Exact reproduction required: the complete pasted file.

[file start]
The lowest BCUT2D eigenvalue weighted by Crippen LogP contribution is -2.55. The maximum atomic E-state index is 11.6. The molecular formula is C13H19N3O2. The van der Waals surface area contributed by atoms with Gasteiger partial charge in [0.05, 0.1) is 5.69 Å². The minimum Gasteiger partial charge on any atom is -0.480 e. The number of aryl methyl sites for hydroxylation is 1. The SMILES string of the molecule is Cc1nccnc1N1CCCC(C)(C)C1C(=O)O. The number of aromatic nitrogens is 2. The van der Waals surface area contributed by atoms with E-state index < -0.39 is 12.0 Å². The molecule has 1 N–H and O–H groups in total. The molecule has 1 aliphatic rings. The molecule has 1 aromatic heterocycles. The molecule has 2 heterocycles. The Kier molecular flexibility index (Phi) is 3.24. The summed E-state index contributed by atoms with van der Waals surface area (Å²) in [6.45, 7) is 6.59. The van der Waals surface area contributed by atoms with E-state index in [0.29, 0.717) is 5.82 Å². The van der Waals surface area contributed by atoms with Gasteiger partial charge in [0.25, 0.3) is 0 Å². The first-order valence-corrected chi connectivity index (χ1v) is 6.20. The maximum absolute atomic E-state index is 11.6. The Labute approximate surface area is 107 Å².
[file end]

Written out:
The lowest BCUT2D eigenvalue weighted by Crippen LogP contribution is -2.55. The maximum atomic E-state index is 11.6. The molecular formula is C13H19N3O2. The van der Waals surface area contributed by atoms with Gasteiger partial charge in [0.05, 0.1) is 5.69 Å². The minimum Gasteiger partial charge on any atom is -0.480 e. The number of aryl methyl sites for hydroxylation is 1. The SMILES string of the molecule is Cc1nccnc1N1CCCC(C)(C)C1C(=O)O. The number of aromatic nitrogens is 2. The van der Waals surface area contributed by atoms with E-state index < -0.39 is 12.0 Å². The molecule has 1 N–H and O–H groups in total. The molecule has 1 aliphatic rings. The molecule has 1 aromatic heterocycles. The molecule has 2 heterocycles. The Kier molecular flexibility index (Phi) is 3.24. The summed E-state index contributed by atoms with van der Waals surface area (Å²) in [6.45, 7) is 6.59. The van der Waals surface area contributed by atoms with E-state index in [0.29, 0.717) is 5.82 Å². The van der Waals surface area contributed by atoms with Gasteiger partial charge in [0.25, 0.3) is 0 Å². The first-order valence-corrected chi connectivity index (χ1v) is 6.20. The maximum absolute atomic E-state index is 11.6. The Labute approximate surface area is 107 Å².